Radiohead: The King of Limbs (TBD)

Every new Radiohead release seems to create a crisis among critics.

The big, unspoken fear in the subtext of most Radiohead reviews concerns winding up on the wrong side of cultural history. This anxiety is not new, and the reviews of Radiohead's decidedly iconoclastic output are the latest incarnation. The question Radiohead has been staunchly asking since Kid A is whether listeners will continue to accept their musical paradigm shifts; all the critical hagiography only sweetens the deal.

At times, the willfully obtuse, hauntingly inviting and utterly confounding The King of Limbs sounds like a parody. Radiohead's professed disgust for traditional rock music (verse-chorus-verse structures, etc.) is sometimes carried to extremes—to the point that Phil Selway's drumming often sounds like programmed drumbeats. Also, it takes real aplomb to use space on an eight-song album for a mostly instrumental, doodling, vapid soundscape like "Feral."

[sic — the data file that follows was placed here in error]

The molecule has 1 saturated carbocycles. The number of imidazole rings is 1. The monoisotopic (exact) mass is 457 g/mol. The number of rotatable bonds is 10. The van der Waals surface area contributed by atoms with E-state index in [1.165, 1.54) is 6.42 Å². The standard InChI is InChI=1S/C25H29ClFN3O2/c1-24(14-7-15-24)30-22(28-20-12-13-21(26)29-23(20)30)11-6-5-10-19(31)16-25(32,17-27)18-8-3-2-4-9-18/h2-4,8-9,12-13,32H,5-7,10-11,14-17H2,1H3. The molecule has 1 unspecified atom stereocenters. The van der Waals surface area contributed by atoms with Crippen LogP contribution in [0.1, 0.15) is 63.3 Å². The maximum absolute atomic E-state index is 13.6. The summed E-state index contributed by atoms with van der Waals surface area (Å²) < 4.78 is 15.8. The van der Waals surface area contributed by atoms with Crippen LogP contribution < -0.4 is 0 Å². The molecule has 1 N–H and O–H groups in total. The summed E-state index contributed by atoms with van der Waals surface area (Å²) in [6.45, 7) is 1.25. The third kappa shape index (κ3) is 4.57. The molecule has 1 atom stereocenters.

Yet Radiohead are no whimsical or amateur fools, and much of The King of Limbs sounds better under repeated inspections. The jangly, tense rhythms of "Little by Little," the resigned, lush fragility of "Give Up the Ghost" and the snaky, vibrating funk of "Separator" are accomplished, virtuosic performances. Even that which seems mundane, like the prickly "Morning Mr. Magpie," blossoms over time.

Still, the moments of artistic integrity and deftness make Radiohead's recalcitrance more aggravating. For instance, the staccato digital opener "Bloom" has great moments of spooked beauty, but it's masked under aggressively cold beats. The King of Limbs is a middling release.